At times, the judge seemed ill-informed about how MPP works. At one point, she turned to the government prosecutors in the room and asked whether the Mexican government was providing the migrants housing. One of the attorneys said he did not know. (The answer, generally, is no).
The quote is from Gus Bova’s coverage of the new “tent courts” the Homeland Security Department (DHS) has set up next to the border-crossing bridge in Laredo, Texas. (The exchange with Immigration Judge Yvonne Gonzalez also appears in AP’s report.)
There, by video, immigration judges based elsewhere are hearing the asylum cases of asylum-seeking migrants. U.S. authorities have taken these migrants back into the United States for their “video hearings,” which they’ve awaited for months in dangerous northern Mexican border towns under the “Remain in Mexico” policy.
This policy, which DHS calls “Migrant Protection Protocols” in nakedly Orwellian fashion, has sent over 42,000 non-Mexican asylum seekers into Mexico to await their U.S. hearings since it started last December. Court challenges to the policy are ongoing, but judges have let it proceed for now.
To the judge’s question: No, the Mexican government isn’t providing housing. How could it, with at least 4,000 people per week being sent back over the border right now? The only exception is one government-run shelter in Ciudad Juárez that lets a couple of hundred families stay for three or four weeks, even though “Remain in Mexico” victims must wait for months. Another federal shelter may soon open in Tijuana.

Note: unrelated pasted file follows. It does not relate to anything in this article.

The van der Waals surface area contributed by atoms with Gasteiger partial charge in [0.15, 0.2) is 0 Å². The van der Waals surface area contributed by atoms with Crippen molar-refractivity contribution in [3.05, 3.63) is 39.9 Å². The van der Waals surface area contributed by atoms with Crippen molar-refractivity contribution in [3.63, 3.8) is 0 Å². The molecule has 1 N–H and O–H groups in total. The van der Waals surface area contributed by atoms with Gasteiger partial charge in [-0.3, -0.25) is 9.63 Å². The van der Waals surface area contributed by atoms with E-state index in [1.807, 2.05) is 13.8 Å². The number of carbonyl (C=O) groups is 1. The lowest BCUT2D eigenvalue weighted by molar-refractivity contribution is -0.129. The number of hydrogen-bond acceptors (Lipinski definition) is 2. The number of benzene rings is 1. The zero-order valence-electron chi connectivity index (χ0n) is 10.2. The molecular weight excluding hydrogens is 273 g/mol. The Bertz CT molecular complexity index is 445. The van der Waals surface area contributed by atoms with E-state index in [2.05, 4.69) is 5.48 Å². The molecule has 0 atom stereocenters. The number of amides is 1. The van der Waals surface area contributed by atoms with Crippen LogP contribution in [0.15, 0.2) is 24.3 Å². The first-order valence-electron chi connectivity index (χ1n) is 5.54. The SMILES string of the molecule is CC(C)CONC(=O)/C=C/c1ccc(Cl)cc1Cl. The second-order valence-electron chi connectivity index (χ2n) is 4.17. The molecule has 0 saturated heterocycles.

Anyone even passingly familiar with Remain in Mexico would know that. Remain in Mexico has received an ocean of media coverage—at least print media coverage, much of it horrifying—since its rollout last December.
Given the high profile and very controversial nature of Remain in Mexico, the judge’s question is shocking. So was her later suggestion that homeless migrants ask cash-strapped pro-bono lawyers for help paying for their housing in Mexico.
Doesn’t Judge Gonzalez—who had 52 Remain in Mexico cases on her docket yesterday—know that every day, DHS is taking hundreds of people, many of them with children, many of them with strong asylum claims, and sending them homeless and income-less into Mexican border towns with high crime rates? Yes, that’s what’s happening, and at least the judges assigned to these Remain in Mexico cases should be aware of that.